Frustrated lawmakers made surprise visits Monday to post offices in Dundalk and Essex, as the U.S. Postal Service said it was reviewing its staffing following complaints of severe mail delivery delays in the Baltimore area.
“They need a lot more people,” U.S. Rep. C.A. Dutch Ruppersberger of Baltimore County said after speaking to customers and managers at the two postal facilities. “It’s a mess. We are setting ourselves up for a perfect storm as more Americans turn to mail.”
The Postal Service said in a statement that it would make any needed “adjustments.”
Ruppersberger, a Democrat, said his office has received dozens of constituent complaints, particularly about service in Dundalk.
Rep. John Sarbanes, a Baltimore County Democrat, recently joined other federal lawmakers in expressing concern that the Postal Service’s new cost-reduction policies will reduce delivery trips, potentially leaving mail on docks or workroom floors.
“Rest assured, we take customer concerns seriously, remain committed to delivering mail in a timely manner, and appreciate customers’ patience,” USPS spokeswoman Freda Sauter said in an email Monday. “We continue to review our staffing and scheduling and make necessary adjustments in order to enhance our services.”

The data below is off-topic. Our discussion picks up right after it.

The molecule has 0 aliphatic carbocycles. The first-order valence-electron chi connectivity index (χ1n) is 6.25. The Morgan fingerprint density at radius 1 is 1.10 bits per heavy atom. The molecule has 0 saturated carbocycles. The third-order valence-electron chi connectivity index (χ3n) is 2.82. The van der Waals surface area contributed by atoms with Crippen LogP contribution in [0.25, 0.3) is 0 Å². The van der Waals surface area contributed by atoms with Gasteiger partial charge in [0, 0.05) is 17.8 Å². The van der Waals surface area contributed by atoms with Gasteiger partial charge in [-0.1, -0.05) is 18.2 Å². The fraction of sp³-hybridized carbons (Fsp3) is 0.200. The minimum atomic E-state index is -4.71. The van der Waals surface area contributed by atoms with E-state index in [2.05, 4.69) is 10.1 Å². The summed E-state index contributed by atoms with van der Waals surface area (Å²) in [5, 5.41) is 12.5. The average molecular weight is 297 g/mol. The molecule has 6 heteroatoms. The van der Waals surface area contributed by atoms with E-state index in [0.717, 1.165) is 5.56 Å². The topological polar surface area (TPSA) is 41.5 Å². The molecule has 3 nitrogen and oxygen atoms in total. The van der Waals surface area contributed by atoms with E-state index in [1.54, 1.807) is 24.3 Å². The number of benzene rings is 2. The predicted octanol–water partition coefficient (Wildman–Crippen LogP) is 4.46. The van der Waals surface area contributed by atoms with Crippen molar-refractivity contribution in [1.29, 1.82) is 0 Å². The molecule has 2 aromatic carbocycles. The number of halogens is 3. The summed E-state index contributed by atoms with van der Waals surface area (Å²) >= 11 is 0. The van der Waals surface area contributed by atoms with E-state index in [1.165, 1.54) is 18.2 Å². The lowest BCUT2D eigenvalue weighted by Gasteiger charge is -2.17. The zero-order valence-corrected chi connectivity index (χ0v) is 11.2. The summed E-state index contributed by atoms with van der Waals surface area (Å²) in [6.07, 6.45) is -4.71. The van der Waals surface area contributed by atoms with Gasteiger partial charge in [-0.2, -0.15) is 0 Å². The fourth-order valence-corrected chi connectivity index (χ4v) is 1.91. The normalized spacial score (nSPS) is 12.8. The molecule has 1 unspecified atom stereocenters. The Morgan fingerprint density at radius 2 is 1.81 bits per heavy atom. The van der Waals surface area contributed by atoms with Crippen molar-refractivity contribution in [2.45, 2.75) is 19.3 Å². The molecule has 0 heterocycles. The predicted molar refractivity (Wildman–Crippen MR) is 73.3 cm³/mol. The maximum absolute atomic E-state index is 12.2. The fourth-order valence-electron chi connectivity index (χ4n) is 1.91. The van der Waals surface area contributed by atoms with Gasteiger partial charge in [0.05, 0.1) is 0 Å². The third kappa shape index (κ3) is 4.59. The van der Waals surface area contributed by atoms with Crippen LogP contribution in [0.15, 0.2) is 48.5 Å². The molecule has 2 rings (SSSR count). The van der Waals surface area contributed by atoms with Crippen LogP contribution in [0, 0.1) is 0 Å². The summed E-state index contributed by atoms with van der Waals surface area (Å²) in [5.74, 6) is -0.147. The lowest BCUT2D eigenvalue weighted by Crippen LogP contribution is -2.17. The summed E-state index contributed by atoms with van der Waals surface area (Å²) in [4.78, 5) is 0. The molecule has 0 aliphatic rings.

The Postal Service did not detail specific staffing or scheduling changes, and declined a request to make officials available for interviews.
Seeking answers, Ruppersberger and state Del. Ric Metzgar, a Baltimore County Republican who joined the congressman Monday at the post offices, said they hope to meet soon with Eric Gilbert, Baltimore’s postmaster.
The lawmakers said they were awaiting a response on when such a meeting would take place.
Critics say President Donald Trump’s new postmaster general, Louis DeJoy, has reduced overtime and imposed other measures that have slowed service.
Democratic Maryland Sen. Ben Cardin recently faulted “a combination of understaffing resulting from COVID-19 cases and seriously flawed policy changes” by the Trump administration.
“As Americans continue to rely on USPS for everything from paying bills, to prescription medicine deliveries, to exercising their right to vote, we cannot let these problems persist,” said U.S. Sen. Chris Van Hollen, also a Maryland Democrat.